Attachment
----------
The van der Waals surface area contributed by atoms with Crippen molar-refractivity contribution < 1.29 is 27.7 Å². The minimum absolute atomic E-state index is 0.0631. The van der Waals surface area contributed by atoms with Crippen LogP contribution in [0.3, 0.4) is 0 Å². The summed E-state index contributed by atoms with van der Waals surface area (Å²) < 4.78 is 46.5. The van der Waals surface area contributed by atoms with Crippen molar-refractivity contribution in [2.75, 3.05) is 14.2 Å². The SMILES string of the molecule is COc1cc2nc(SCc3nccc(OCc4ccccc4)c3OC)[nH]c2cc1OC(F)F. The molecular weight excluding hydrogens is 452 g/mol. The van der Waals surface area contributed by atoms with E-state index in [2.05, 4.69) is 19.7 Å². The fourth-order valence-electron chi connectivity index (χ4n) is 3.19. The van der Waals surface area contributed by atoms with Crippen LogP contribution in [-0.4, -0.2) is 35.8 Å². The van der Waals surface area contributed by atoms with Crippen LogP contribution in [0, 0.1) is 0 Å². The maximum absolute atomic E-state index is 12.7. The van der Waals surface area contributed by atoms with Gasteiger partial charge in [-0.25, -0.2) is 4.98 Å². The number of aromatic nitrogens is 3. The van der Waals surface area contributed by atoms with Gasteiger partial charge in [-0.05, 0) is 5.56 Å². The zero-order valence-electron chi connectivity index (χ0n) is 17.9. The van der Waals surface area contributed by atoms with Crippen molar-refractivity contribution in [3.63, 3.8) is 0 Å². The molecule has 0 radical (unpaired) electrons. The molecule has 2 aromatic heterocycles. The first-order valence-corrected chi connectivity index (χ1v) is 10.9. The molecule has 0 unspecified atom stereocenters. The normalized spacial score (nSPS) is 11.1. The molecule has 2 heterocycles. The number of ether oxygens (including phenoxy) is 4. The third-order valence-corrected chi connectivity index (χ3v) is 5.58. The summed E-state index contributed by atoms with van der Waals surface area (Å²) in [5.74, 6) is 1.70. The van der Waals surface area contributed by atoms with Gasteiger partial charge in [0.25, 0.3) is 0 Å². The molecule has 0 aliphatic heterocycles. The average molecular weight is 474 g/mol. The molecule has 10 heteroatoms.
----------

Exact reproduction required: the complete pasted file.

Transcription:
The van der Waals surface area contributed by atoms with Crippen molar-refractivity contribution < 1.29 is 27.7 Å². The minimum absolute atomic E-state index is 0.0631. The van der Waals surface area contributed by atoms with Crippen LogP contribution in [0.3, 0.4) is 0 Å². The summed E-state index contributed by atoms with van der Waals surface area (Å²) < 4.78 is 46.5. The van der Waals surface area contributed by atoms with Crippen molar-refractivity contribution in [2.75, 3.05) is 14.2 Å². The SMILES string of the molecule is COc1cc2nc(SCc3nccc(OCc4ccccc4)c3OC)[nH]c2cc1OC(F)F. The molecular weight excluding hydrogens is 452 g/mol. The van der Waals surface area contributed by atoms with E-state index in [2.05, 4.69) is 19.7 Å². The fourth-order valence-electron chi connectivity index (χ4n) is 3.19. The van der Waals surface area contributed by atoms with Crippen LogP contribution in [-0.4, -0.2) is 35.8 Å². The van der Waals surface area contributed by atoms with Crippen LogP contribution in [0, 0.1) is 0 Å². The maximum absolute atomic E-state index is 12.7. The van der Waals surface area contributed by atoms with Gasteiger partial charge in [-0.25, -0.2) is 4.98 Å². The number of aromatic nitrogens is 3. The van der Waals surface area contributed by atoms with Gasteiger partial charge in [-0.05, 0) is 5.56 Å². The zero-order valence-electron chi connectivity index (χ0n) is 17.9. The van der Waals surface area contributed by atoms with Crippen molar-refractivity contribution in [3.63, 3.8) is 0 Å². The molecule has 0 radical (unpaired) electrons. The molecule has 2 aromatic heterocycles. The first-order valence-corrected chi connectivity index (χ1v) is 10.9. The molecule has 0 unspecified atom stereocenters. The normalized spacial score (nSPS) is 11.1. The molecule has 2 heterocycles. The number of ether oxygens (including phenoxy) is 4. The third-order valence-corrected chi connectivity index (χ3v) is 5.58. The summed E-state index contributed by atoms with van der Waals surface area (Å²) in [5.74, 6) is 1.70. The van der Waals surface area contributed by atoms with Gasteiger partial charge in [0.25, 0.3) is 0 Å². The molecule has 0 aliphatic heterocycles. The average molecular weight is 474 g/mol. The molecule has 10 heteroatoms.